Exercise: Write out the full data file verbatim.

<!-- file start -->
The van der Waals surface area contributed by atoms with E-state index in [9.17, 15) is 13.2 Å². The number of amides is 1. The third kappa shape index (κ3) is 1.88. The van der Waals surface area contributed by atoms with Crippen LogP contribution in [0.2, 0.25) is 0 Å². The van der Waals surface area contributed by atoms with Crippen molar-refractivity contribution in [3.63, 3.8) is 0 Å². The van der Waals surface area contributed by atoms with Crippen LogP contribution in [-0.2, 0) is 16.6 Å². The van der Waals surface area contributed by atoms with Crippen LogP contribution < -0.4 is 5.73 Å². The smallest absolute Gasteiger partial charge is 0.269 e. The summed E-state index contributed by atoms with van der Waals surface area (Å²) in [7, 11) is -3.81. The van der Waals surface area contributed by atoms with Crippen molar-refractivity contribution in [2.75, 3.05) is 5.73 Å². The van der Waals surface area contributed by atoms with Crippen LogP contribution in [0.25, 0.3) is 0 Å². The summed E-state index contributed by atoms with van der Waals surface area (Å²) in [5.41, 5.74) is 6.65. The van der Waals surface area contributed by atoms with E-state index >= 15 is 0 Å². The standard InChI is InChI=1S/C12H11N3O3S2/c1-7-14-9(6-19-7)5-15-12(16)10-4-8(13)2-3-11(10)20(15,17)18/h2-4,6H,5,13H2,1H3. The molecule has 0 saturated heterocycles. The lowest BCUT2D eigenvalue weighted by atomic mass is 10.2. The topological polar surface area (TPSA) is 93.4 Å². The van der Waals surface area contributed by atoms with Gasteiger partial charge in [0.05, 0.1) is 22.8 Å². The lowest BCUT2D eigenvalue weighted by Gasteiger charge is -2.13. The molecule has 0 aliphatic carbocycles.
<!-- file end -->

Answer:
The van der Waals surface area contributed by atoms with E-state index in [9.17, 15) is 13.2 Å². The number of amides is 1. The third kappa shape index (κ3) is 1.88. The van der Waals surface area contributed by atoms with Crippen LogP contribution in [0.2, 0.25) is 0 Å². The van der Waals surface area contributed by atoms with Crippen molar-refractivity contribution in [3.63, 3.8) is 0 Å². The van der Waals surface area contributed by atoms with Crippen LogP contribution in [-0.2, 0) is 16.6 Å². The van der Waals surface area contributed by atoms with Crippen LogP contribution < -0.4 is 5.73 Å². The smallest absolute Gasteiger partial charge is 0.269 e. The summed E-state index contributed by atoms with van der Waals surface area (Å²) in [7, 11) is -3.81. The van der Waals surface area contributed by atoms with Crippen molar-refractivity contribution in [2.75, 3.05) is 5.73 Å². The van der Waals surface area contributed by atoms with Crippen LogP contribution in [0.25, 0.3) is 0 Å². The summed E-state index contributed by atoms with van der Waals surface area (Å²) in [5.41, 5.74) is 6.65. The van der Waals surface area contributed by atoms with E-state index >= 15 is 0 Å². The standard InChI is InChI=1S/C12H11N3O3S2/c1-7-14-9(6-19-7)5-15-12(16)10-4-8(13)2-3-11(10)20(15,17)18/h2-4,6H,5,13H2,1H3. The molecule has 0 saturated heterocycles. The lowest BCUT2D eigenvalue weighted by atomic mass is 10.2. The topological polar surface area (TPSA) is 93.4 Å². The van der Waals surface area contributed by atoms with Gasteiger partial charge in [0.05, 0.1) is 22.8 Å². The lowest BCUT2D eigenvalue weighted by Gasteiger charge is -2.13. The molecule has 0 aliphatic carbocycles.